EDUCATION leaders in Hartlepool have had their say on calls from the education minister for longer schooldays and shorter summer holidays.
Michael Gove described the current system as “out of date” and wants schools to finish later than 3.30pm and summer holidays to be cut to four weeks.
Mr Gove believes UK schoolchildren are at a “signifant handicap” compared to youngsters in East Asian nations who benefit from extra tuition and support from teachers.
Rick Wells, principal at Hartlepool Sixth Form College and a governor at High Tunstall College of Science and Manor College of Technology, agrees that a more flexible school year and longer school days would benefit students.
But he said: “In general Mr Gove is basing his argument on the model in Asia and the nature of an Asian schoolday is very different.
“It’s also true to say that compared to France and Germany our teachers spend more time in the classroom and have shorter holidays.
“Our teachers are pretty heavy pressed as it is yet now there is a suggestion for longer schooldays which wouldn’t be possible without employing more staff.
“We also need to remember the whole point of childhood is having one, it’s a precious and special time which will be lost if the dial is turned too far.”
Dyke House Sports and Technology College, in Hartlepool is one of the schools which has already lengthened its schoolday, with students now starting at 8am.
And headteacher Andrew Jordon said the school also runs various classes, sessions and courses for students during all of the school holidays.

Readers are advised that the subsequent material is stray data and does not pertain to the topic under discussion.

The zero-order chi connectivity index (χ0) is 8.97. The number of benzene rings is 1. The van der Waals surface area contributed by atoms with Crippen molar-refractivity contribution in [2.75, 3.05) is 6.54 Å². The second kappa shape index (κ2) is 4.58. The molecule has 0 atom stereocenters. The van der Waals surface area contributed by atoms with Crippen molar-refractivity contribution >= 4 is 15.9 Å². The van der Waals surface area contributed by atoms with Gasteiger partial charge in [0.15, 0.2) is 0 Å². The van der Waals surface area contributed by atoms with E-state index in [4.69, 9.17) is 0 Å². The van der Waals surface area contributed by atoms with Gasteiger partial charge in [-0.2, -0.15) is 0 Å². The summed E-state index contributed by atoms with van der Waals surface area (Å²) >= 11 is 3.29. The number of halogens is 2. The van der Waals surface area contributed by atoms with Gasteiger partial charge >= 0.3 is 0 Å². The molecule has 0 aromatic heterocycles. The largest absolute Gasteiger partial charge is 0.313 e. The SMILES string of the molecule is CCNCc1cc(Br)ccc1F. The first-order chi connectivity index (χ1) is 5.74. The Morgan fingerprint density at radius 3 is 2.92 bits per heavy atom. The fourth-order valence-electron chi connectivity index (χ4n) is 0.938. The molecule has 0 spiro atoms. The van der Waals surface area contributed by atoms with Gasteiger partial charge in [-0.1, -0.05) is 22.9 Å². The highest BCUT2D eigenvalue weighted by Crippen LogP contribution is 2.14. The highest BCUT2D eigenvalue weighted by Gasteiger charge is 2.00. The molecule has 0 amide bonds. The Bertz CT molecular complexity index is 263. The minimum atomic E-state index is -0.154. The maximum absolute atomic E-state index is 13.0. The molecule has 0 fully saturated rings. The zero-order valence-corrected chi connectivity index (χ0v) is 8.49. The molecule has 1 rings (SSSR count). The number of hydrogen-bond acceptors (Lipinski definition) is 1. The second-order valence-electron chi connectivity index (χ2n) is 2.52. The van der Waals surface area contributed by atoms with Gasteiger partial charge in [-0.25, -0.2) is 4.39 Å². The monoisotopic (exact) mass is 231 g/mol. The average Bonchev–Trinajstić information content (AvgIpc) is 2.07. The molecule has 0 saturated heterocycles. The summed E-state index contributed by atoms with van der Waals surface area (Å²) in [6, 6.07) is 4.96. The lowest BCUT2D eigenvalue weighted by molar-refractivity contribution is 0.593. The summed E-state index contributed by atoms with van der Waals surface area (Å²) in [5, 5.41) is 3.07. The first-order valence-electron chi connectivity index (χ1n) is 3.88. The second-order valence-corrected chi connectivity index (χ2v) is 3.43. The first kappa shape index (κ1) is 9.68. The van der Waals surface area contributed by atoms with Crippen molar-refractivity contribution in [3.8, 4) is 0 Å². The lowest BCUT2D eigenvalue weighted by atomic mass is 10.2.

Mr Jordon said: “There were some concerns from parents when we moved the start of our schoolday back to 8am, but we have found it to be really beneficial for our students.
“Our students now do extra literacy and reading on a morning and a large proportion of them stay behind until around 4.30pm time for progress classes.
“It gives an opportunity to those who aren’t achieving what they should be achieving.”
Mr Gove said that the Government was making changes to teachers’ pay, terms and conditions which would mean they could be paid more for taking on extra duties and allow headteachers to organise their staff “in a way to get more out of young people”. He also insisted that changes to term times and the school day would be family friendly.
Mr Gove made the headlines earlier this year when he singled out East Durham schools, during a national conference, to say the area lacked ambition.
He also abandoned plans to replace GCSEs with a new English Baccalaureate certificate.